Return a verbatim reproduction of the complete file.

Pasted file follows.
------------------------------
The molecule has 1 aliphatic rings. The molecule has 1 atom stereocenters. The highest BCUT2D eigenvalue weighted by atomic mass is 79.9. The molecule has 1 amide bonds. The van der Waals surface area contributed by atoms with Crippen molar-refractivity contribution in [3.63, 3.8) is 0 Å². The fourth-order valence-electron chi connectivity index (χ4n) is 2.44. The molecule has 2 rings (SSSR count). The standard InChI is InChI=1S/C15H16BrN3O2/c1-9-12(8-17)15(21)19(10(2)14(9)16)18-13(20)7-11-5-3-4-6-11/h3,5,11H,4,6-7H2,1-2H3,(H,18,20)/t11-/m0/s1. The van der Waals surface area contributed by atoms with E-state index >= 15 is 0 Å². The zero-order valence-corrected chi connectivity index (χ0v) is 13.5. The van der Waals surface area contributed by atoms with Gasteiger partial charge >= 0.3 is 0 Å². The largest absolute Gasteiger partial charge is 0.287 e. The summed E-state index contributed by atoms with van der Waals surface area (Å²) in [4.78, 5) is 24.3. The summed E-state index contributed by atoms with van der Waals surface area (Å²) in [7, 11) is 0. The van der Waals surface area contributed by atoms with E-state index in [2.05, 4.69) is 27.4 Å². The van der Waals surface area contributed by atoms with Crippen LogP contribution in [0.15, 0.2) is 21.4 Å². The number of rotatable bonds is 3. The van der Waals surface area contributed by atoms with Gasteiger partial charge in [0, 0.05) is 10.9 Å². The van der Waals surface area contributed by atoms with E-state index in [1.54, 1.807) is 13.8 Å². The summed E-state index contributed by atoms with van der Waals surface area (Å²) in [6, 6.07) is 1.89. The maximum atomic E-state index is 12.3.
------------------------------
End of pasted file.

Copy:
The molecule has 1 aliphatic rings. The molecule has 1 atom stereocenters. The highest BCUT2D eigenvalue weighted by atomic mass is 79.9. The molecule has 1 amide bonds. The van der Waals surface area contributed by atoms with Crippen molar-refractivity contribution in [3.63, 3.8) is 0 Å². The fourth-order valence-electron chi connectivity index (χ4n) is 2.44. The molecule has 2 rings (SSSR count). The standard InChI is InChI=1S/C15H16BrN3O2/c1-9-12(8-17)15(21)19(10(2)14(9)16)18-13(20)7-11-5-3-4-6-11/h3,5,11H,4,6-7H2,1-2H3,(H,18,20)/t11-/m0/s1. The van der Waals surface area contributed by atoms with E-state index >= 15 is 0 Å². The zero-order valence-corrected chi connectivity index (χ0v) is 13.5. The van der Waals surface area contributed by atoms with Gasteiger partial charge >= 0.3 is 0 Å². The largest absolute Gasteiger partial charge is 0.287 e. The summed E-state index contributed by atoms with van der Waals surface area (Å²) in [4.78, 5) is 24.3. The summed E-state index contributed by atoms with van der Waals surface area (Å²) in [7, 11) is 0. The van der Waals surface area contributed by atoms with E-state index in [2.05, 4.69) is 27.4 Å². The van der Waals surface area contributed by atoms with Crippen LogP contribution in [0.15, 0.2) is 21.4 Å². The number of rotatable bonds is 3. The van der Waals surface area contributed by atoms with Gasteiger partial charge in [0, 0.05) is 10.9 Å². The van der Waals surface area contributed by atoms with E-state index in [1.54, 1.807) is 13.8 Å². The summed E-state index contributed by atoms with van der Waals surface area (Å²) in [6, 6.07) is 1.89. The maximum atomic E-state index is 12.3.